Extract from the "Know your Clane" series
Last month we listed ten place names mentioned in an 18th century deed dealt with by Gary Maguire in his December article. We asked for suggestions as to their meaning. The list is repeated below together with the context in which they were mentioned.
|1. || Coolemucks || ..."the lands and premises following, that is to say, the two Coolemucks containing 23 acres,|
|2. || Aughnacrew || ? Aughnacrew containing 28 acres,|
|3. || Aughamore || Aughamore and|
|4. || Loughanboy || Loughanboy containing 40 acres, |
|5. || Aughasanterness || ? Aughasanterness containing32 acres, part of the...|
|6. || Maudlins || Maudlins and the...|
|7. || Keilogues || Keilogues containing 26 acres, |
|8. || Carigeen || Carigeen and the Cow Boy's House and garden containing 31 acres,|
|9. || Park Bartle || Park Bartle and the Four Acres containing ?? acres, and a house in Clane and the...|
|10. || Church Park || church park, all of which said lands and premises are situated in or near Clane in the County of Kildare."|
We could have wished for more suggestions but out of the process the following suggestions are put forward. We would like to hear from anyone who may have further suggestions and perhaps even local knowledge.
- 1. Coolemucks
- The site of the Elms Apartments has continued to be known as this name down until recent times. The reference is to the "two Coolmucks" containing 23 acres. The site of the Elms is only around two acres. Dinneen's Dictionary gives mucos as word for rose hips. Another version is mucóir or mugóir a word which occurs in the old children's rhyme associated with rose hips.
"I'll tell you a story about Johnny Magory. First I'll begin it. That's all that's in it."
An interesting fact, which, of course, may have no relevence, is that the vertical bank of 10 - 12 feet which drops into the adjoining site of College Grove and faces south to the warm sun, is covered with wild roses and blackthorn. This might suggest a translation to "the corner (place) of the rose hips". If it is nothing as romantic as this it comes back to the "place of the pigs".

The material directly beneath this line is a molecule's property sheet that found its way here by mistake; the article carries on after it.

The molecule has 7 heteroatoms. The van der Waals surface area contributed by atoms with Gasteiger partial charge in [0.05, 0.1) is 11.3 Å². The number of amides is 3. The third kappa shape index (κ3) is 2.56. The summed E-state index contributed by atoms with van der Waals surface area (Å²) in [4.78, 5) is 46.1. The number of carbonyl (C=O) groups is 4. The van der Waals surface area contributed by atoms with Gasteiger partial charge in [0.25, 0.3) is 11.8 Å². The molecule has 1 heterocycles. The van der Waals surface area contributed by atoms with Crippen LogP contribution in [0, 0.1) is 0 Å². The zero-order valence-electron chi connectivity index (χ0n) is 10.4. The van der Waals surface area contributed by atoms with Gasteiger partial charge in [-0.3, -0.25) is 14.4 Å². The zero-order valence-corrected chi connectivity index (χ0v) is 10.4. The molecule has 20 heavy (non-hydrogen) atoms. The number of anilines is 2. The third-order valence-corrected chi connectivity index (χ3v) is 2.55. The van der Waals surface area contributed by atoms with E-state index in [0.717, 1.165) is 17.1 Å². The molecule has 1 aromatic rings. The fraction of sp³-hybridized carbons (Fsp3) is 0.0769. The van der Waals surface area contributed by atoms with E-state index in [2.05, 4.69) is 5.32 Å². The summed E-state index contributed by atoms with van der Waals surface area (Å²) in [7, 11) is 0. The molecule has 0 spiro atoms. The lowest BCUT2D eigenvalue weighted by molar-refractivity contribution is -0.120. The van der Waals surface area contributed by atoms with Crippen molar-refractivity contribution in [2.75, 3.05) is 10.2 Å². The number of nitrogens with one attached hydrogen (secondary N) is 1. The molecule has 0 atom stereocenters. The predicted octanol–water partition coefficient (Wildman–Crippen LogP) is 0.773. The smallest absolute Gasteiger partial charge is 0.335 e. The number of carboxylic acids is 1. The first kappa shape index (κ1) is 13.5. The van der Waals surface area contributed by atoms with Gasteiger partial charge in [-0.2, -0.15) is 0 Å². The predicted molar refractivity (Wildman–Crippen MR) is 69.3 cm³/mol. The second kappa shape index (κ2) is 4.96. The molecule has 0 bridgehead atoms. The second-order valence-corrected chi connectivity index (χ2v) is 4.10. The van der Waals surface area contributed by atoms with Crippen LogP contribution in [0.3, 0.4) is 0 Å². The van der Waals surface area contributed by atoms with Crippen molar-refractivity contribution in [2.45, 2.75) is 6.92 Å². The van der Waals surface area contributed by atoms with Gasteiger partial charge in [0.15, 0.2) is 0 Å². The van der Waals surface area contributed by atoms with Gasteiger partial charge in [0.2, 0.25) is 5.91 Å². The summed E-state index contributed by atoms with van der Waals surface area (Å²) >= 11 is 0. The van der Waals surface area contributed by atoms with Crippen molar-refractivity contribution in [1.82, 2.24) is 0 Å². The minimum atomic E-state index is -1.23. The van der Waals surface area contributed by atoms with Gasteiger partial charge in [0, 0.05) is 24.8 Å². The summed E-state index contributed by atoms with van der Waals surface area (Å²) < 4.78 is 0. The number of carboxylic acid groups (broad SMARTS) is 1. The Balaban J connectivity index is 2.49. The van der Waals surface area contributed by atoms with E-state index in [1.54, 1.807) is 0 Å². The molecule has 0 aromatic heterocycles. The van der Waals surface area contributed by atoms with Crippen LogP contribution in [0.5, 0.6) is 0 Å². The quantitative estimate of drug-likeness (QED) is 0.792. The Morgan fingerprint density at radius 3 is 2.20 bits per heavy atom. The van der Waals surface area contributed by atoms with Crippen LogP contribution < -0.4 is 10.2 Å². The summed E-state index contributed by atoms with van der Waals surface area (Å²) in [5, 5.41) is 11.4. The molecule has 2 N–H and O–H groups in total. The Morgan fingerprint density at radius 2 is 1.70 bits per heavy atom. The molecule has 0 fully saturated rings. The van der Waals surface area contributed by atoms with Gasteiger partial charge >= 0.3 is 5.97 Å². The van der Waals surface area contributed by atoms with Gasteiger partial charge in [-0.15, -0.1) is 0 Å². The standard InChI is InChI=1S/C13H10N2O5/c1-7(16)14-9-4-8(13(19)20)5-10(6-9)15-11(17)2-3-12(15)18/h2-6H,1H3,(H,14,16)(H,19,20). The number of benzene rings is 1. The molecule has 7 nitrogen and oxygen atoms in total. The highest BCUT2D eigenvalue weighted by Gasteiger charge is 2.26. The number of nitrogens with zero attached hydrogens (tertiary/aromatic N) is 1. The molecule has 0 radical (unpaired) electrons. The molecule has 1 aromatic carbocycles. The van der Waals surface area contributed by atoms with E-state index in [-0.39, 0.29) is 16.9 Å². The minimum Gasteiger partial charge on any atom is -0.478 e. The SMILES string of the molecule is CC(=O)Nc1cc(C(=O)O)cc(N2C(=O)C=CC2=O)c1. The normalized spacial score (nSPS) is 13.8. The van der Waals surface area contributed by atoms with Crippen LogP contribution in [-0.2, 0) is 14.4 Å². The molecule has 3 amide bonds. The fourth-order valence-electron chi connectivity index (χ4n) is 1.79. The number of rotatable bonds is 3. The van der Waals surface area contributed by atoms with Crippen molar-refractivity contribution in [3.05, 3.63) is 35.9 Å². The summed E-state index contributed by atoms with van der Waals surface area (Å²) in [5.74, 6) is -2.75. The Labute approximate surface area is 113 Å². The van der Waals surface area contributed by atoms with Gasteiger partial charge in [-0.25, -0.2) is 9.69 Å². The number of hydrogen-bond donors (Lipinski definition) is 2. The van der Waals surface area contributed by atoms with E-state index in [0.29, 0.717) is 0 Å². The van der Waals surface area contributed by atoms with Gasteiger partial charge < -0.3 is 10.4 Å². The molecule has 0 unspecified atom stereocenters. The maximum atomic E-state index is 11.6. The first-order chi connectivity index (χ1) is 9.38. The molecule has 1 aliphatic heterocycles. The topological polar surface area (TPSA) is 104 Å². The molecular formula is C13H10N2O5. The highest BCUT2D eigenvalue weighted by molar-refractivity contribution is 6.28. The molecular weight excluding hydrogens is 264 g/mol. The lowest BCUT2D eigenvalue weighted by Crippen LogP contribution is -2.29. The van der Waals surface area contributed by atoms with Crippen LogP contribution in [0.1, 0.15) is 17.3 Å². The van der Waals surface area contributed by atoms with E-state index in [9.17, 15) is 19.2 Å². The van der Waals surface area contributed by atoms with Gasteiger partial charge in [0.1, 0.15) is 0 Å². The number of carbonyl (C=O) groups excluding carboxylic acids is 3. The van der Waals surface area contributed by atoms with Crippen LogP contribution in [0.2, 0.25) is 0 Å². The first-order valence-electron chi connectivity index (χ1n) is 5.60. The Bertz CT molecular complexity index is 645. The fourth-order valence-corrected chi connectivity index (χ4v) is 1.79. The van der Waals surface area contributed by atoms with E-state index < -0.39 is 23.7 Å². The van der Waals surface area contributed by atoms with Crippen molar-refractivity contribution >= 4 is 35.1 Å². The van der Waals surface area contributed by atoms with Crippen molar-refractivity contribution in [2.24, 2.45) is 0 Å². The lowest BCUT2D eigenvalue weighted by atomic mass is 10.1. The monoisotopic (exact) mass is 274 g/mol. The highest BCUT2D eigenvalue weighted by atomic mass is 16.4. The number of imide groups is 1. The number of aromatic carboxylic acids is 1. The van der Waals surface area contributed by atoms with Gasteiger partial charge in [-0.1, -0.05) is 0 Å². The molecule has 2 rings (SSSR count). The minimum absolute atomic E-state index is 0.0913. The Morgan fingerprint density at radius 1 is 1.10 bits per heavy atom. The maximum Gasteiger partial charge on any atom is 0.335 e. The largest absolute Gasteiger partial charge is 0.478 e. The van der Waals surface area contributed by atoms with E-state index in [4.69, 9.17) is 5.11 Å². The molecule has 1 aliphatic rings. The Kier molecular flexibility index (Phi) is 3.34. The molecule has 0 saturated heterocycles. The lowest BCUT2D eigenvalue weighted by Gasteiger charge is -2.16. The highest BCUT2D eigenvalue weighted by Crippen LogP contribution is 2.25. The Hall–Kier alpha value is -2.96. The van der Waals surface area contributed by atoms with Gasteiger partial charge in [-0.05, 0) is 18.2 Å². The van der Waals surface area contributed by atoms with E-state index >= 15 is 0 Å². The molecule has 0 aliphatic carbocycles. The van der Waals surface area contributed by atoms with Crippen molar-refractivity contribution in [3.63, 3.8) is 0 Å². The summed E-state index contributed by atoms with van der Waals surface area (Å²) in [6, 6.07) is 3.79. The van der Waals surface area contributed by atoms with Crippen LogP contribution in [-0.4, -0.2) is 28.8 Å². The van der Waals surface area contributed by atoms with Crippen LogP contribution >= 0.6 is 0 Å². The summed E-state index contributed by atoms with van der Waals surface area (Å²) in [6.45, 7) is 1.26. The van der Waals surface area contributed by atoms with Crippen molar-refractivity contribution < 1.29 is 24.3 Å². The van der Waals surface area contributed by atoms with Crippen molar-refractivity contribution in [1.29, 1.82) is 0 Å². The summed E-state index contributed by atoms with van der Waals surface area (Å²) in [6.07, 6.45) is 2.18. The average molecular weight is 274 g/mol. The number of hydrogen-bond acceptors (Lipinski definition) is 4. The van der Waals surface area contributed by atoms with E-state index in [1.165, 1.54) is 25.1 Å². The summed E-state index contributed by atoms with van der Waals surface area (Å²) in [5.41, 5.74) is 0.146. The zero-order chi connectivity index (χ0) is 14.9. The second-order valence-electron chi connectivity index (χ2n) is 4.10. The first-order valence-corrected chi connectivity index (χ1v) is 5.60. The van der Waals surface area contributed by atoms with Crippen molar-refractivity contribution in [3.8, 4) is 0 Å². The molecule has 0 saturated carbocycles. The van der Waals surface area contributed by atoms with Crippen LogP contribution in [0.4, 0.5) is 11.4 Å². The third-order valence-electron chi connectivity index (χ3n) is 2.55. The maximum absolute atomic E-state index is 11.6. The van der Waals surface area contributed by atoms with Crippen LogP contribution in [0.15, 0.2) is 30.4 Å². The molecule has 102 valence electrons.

- 2. Aughnacrew
- "Achadh" translates as "field" and "cró" as a "shed, fold, enclosure". It could also relate to the verb "crú" - to milk. "Field of the sheds"?
- 3. Aughmore
- Translates as "Achadh Mór", the big field?
- 4. Loughanboy
- Translates as "Lochán Buídhe", - the dirty little pond? According to Dinneen, buídhe, which normally means yellow, can mean dirty (sour)? A small pond of this description used to exist on the Ballinagappa Road at roughly the pedestrian entrance to Hillview. It dried up when the sewage pipes were laid down the Ballinagappa Road. It was known as "Lochán".
- 5. Aughasanterness
- There are no good suggestions here, apart from"Achadh" and possibly sean meaning old, teir meaning haunted and neas meaning a hill or fortified place. The Moat?
- 6. Maudlins
- This is the old name for the area behind Dr. Flanagan's new surgery. It is marked on old maps as Maudlin Newtown and was confiscated from the Franciscans in 1541. The same name occurs in Naas and is derived from Magdeline. It always indicates a refuge or charitable instritution.
- 7. Keilogues
- probably from coill óg, a small wood(s). Dinneen extends the meaning of young to small.
- 8. Carigeen
- Carraigín translates as little rock. The townland of Carrigeen starts at the entrance to Moat Commons (An Crocán Estate) on the Naas Road and extends back to the Liffey. It was called after a Cromlech, known locally as "St. Bridgid's Table, Chair and Thimble", three rocks which marked a Neolithic burial site but which were bulldosed by Kildare Co. Council when they operated a dump there a few decades back.
- 9. Park Bartle
- "Pairc Bartle" has to be Bartley's Field.
- 10. Church Park
- This is undoubtedly the area where the estates of Central Park and Churchfield are now located. It was previously known as the Church Parks. The church in question is the old C.of I. Church of St. Michael's or the Abbey. The first Catholic church dates from just 1804.
Reproduced from "Le Chéile" by kind